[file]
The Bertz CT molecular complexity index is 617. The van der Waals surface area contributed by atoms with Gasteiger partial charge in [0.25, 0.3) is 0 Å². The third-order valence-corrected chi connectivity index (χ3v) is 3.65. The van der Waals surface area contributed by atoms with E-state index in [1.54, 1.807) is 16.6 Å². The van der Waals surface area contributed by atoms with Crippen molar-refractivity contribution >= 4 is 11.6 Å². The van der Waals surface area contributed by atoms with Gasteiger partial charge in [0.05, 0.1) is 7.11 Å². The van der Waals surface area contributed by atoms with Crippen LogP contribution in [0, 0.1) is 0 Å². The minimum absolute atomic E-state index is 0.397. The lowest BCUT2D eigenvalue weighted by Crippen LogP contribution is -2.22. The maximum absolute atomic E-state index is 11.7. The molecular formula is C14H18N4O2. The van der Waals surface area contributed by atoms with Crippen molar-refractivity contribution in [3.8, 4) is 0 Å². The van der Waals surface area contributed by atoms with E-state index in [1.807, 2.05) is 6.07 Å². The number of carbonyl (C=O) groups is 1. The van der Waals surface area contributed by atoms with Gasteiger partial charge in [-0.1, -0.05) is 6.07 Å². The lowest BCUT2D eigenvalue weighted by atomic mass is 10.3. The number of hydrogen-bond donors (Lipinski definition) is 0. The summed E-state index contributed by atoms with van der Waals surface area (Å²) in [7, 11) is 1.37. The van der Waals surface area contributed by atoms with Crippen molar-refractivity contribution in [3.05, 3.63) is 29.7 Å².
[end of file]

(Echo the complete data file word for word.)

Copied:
The Bertz CT molecular complexity index is 617. The van der Waals surface area contributed by atoms with Gasteiger partial charge in [0.25, 0.3) is 0 Å². The third-order valence-corrected chi connectivity index (χ3v) is 3.65. The van der Waals surface area contributed by atoms with E-state index in [1.54, 1.807) is 16.6 Å². The van der Waals surface area contributed by atoms with Crippen molar-refractivity contribution >= 4 is 11.6 Å². The van der Waals surface area contributed by atoms with Gasteiger partial charge in [0.05, 0.1) is 7.11 Å². The van der Waals surface area contributed by atoms with Crippen LogP contribution in [0, 0.1) is 0 Å². The minimum absolute atomic E-state index is 0.397. The lowest BCUT2D eigenvalue weighted by Crippen LogP contribution is -2.22. The maximum absolute atomic E-state index is 11.7. The molecular formula is C14H18N4O2. The van der Waals surface area contributed by atoms with Crippen molar-refractivity contribution in [3.8, 4) is 0 Å². The van der Waals surface area contributed by atoms with E-state index in [1.807, 2.05) is 6.07 Å². The number of carbonyl (C=O) groups is 1. The van der Waals surface area contributed by atoms with Gasteiger partial charge in [-0.1, -0.05) is 6.07 Å². The lowest BCUT2D eigenvalue weighted by atomic mass is 10.3. The number of hydrogen-bond donors (Lipinski definition) is 0. The summed E-state index contributed by atoms with van der Waals surface area (Å²) in [7, 11) is 1.37. The van der Waals surface area contributed by atoms with Crippen molar-refractivity contribution in [3.05, 3.63) is 29.7 Å².